Igneous rocks are the first great class.
Origin of Igneous Rocks
Igneous rocks begin as hot, fluid material, and the word "igneous" comes from the Latin for fire. This material may have been lava erupted at the Earth's surface, or magma (unerupted lava) at shallow depths, or magma in deep bodies (plutons). Rock formed of lava is called extrusive, rock from shallow magma is called intrusive and rock from deep magma is called plutonic.
Igneous rocks form in three main places: where lithospheric plates pull apart at mid-ocean ridges, where plates come together at subduction zones and where continental crust is pushed together, making it thicker and allowing it to heat to melting. (To learn more about how igneous rocks form, see About Volcanism.)
People commonly think of lava and magma as a liquid, like molten metal, but geologists find that magma is usually a mush — a liquid carrying a load of mineral crystals. Magma crystallizes into a collection of minerals, and some crystallize sooner than others. Not just that, but when they crystallize, they leave the remaining liquid with a changed chemical composition. Thus a body of magma, as it cools, evolves, and as it moves through the crust, interacting with other rocks, it evolves further. This makes igneous petrology a very complex field, and this article is only the barest outline.
Igneous Rock Textures
Tell the three types of igneous rocks apart by their texture, starting with the size of the mineral grains. Extrusive rocks cool quickly (over periods of seconds to months) and have invisible or very small grains, or an aphanitic texture. Intrusive rocks cool more slowly (over thousands of years) and have small to medium-sized grains. Plutonic rocks cool over millions of years, deep underground, and can have grains as large as pebbles — even a meter across. Both intrusive and plutonic rocks have phaneritic texture.
Because they solidified from a fluid state, igneous rocks tend to have an equigranular texture, a uniform fabric without layers, and the mineral grains are packed together tightly. Think of the texture of a piece of bread as a similar example.
In many igneous rocks, large mineral crystals "float" in a fine-grained groundmass. The large grains are called phenocrysts, and a rock with phenocrysts is called a porphyry; that is, it has a porphyritic texture. Phenocrysts are minerals that solidified earlier than the rest of the rock, and they are important clues to the rock's history.
Some extrusive rocks have distinctive textures. Obsidian, formed when lava hardens quickly, has a glassy texture. Pumice and scoria are volcanic froth, puffed up by millions of gas bubbles giving them a vesicular texture. Tuff is a rock made entirely of volcanic ash, fallen from the air or avalanched down a volcano's sides. It has a pyroclastic texture. And pillow lava is a lumpy formation created by extruding lava underwater.
Igneous Rock Types: Basalt, Granite and More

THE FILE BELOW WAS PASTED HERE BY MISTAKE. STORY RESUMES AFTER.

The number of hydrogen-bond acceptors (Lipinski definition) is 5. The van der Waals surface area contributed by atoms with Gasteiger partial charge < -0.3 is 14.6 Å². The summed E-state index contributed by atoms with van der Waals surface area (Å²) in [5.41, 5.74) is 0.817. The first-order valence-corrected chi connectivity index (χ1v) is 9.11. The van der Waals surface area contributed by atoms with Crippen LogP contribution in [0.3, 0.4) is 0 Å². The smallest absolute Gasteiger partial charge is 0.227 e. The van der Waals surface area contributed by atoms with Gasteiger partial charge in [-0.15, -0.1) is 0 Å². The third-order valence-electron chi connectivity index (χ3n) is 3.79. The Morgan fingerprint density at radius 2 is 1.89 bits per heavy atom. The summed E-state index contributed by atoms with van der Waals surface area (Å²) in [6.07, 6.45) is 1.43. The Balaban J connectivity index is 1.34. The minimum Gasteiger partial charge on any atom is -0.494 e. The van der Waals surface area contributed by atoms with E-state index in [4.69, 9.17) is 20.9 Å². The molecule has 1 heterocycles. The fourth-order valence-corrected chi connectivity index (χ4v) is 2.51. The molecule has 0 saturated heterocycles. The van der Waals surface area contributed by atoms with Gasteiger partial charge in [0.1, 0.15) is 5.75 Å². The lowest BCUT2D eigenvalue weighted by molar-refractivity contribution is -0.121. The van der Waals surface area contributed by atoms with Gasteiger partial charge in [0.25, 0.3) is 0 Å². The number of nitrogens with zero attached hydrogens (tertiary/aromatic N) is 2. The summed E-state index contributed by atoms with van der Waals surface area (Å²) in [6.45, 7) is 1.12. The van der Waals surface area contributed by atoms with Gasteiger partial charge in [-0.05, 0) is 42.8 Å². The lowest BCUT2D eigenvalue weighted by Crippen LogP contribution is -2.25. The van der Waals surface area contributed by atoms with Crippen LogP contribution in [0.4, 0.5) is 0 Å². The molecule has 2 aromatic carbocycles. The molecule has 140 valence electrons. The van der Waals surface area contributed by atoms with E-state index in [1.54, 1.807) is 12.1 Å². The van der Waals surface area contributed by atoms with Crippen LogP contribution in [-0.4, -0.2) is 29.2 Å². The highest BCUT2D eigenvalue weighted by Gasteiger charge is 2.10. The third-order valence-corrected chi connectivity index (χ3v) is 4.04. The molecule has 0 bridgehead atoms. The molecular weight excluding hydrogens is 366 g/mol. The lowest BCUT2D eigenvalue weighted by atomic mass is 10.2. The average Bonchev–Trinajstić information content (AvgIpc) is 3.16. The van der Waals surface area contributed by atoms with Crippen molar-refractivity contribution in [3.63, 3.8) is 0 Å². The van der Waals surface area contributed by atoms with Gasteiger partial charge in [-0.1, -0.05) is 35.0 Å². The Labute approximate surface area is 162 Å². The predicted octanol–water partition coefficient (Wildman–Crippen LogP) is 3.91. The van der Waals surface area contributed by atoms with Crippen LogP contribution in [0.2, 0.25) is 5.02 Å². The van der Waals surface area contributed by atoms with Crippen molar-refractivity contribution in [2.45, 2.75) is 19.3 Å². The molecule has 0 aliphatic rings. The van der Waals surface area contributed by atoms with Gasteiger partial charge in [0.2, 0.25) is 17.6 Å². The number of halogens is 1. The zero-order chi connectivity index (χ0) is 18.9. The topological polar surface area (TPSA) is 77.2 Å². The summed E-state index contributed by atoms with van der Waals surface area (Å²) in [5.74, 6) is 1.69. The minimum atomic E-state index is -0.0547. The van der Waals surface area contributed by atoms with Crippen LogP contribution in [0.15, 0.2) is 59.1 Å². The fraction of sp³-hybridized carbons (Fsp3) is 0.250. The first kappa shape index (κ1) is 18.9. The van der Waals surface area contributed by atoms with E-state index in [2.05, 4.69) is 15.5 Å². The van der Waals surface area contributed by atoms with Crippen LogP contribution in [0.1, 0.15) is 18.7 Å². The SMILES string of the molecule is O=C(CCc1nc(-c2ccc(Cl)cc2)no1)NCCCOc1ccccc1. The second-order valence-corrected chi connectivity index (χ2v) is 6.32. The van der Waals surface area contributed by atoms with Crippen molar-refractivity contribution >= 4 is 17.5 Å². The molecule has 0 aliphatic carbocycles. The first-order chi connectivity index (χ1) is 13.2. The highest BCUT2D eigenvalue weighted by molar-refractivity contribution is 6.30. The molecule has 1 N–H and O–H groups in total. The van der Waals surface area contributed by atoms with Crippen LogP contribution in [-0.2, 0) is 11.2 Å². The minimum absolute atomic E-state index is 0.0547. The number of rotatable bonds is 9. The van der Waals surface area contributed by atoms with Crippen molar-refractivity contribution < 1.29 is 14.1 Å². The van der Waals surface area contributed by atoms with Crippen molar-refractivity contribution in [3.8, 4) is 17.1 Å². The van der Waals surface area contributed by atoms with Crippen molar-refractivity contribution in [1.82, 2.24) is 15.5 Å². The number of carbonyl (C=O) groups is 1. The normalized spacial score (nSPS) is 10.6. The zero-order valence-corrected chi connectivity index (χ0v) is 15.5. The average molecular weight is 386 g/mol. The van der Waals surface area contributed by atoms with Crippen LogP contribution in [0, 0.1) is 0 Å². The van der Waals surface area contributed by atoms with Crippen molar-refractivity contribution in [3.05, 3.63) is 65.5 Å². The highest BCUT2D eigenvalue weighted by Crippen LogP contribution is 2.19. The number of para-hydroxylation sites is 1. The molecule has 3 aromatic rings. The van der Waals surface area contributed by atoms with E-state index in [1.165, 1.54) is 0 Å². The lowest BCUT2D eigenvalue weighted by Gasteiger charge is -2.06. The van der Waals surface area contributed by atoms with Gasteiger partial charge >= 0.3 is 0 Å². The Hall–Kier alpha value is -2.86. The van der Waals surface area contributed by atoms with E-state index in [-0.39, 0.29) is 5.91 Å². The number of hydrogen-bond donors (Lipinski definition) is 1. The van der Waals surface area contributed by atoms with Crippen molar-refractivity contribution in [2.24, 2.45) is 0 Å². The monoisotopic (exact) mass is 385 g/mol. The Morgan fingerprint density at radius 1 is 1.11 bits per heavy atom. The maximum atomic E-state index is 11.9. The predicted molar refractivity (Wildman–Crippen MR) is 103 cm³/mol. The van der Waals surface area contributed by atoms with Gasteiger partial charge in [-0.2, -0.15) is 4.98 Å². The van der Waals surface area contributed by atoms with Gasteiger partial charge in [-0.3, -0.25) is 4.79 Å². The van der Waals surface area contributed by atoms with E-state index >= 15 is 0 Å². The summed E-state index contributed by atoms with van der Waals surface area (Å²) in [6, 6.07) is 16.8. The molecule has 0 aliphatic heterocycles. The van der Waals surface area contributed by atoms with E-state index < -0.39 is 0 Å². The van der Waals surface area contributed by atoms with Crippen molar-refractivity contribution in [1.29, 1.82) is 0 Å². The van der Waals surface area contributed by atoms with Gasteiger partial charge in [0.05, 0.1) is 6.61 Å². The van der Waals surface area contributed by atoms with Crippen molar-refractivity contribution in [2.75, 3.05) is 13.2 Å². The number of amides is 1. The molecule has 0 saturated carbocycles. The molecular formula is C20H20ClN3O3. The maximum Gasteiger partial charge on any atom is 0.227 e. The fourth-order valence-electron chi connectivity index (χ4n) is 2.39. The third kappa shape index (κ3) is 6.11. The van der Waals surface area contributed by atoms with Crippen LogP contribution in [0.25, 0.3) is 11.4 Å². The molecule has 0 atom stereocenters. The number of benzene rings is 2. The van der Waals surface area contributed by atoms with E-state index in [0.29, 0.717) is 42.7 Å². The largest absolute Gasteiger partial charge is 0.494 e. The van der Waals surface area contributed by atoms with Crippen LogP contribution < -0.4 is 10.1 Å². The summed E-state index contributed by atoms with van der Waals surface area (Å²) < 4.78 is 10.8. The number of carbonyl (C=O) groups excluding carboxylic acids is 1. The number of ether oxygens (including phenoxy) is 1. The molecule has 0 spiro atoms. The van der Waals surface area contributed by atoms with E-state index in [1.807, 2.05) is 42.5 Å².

Igneous rocks are classified by the minerals they contain. The main minerals in igneous rocks are hard, primary ones: feldspar, quartz, amphiboles and pyroxenes (together called "dark minerals" by geologists), and olivine along with the softer mineral mica.
The two best-known igneous rock types are basalt and granite, which differ in composition. Basalt is the dark, fine-grained stuff of many lava flows and magma intrusions. Its dark minerals are rich in magnesium (Mg) and iron (Fe), hence basalt is called a mafic rock. So basalt is mafic and either extrusive or intrusive. Granite is the light, coarse-grained rock formed at depth and exposed after deep erosion. It is rich in feldspar and quartz (silica) and hence is called a felsic rock. So granite is felsic and plutonic.
These two categories cover the great majority of igneous rocks. Ordinary people, even ordinary geologists, use the names freely. (Stone dealers call any plutonic rock at all "granite.") But igneous petrologists use many more names. They generally talk about basaltic and granitic or granitoid rocks among themselves and out in the field, because it takes lab work to determine an exact rock type according to the official classifications. True granite and true basalt are narrow subsets of these categories. (Get deeper into classification)
But a few of the less common igneous rock types can be recognized by non-specialists. For instance a dark-colored plutonic mafic rock, the deep version of basalt, is called gabbro. A light-colored intrusive or extrusive felsic rock, the shallow version of granite, is called felsite or rhyolite. And there is a suite of ultramafic rocks with even more dark minerals and even less silica than basalt. Peridotite is the foremost of those.
Where Igneous Rocks Are Found
The deep sea floor (the oceanic crust) is made of basaltic rocks, with ultramafic rocks underneath. Basalts are also erupted above the Earth's great subduction zones, either in volcanic island arcs or along the edges of continents. However, continental magmas tend to be less basaltic and more granitic. (more on arc volcanism)
The continents are the exclusive home of granitic rocks. Nearly everywhere on the continents, no matter what rocks are on the surface, you can drill down and reach granitoid eventually. In general, granitic rocks are less dense than basaltic rocks, and thus the continents actually float higher than the oceanic crust on top of the ultramafic rocks of the Earth's mantle. The behavior and histories of granitic rock bodies are among geology's deepest and most intricate mysteries.
Get more help identifying igneous rocks in the Rock Identification Tables.
NEXT: About Sedimentary Rocks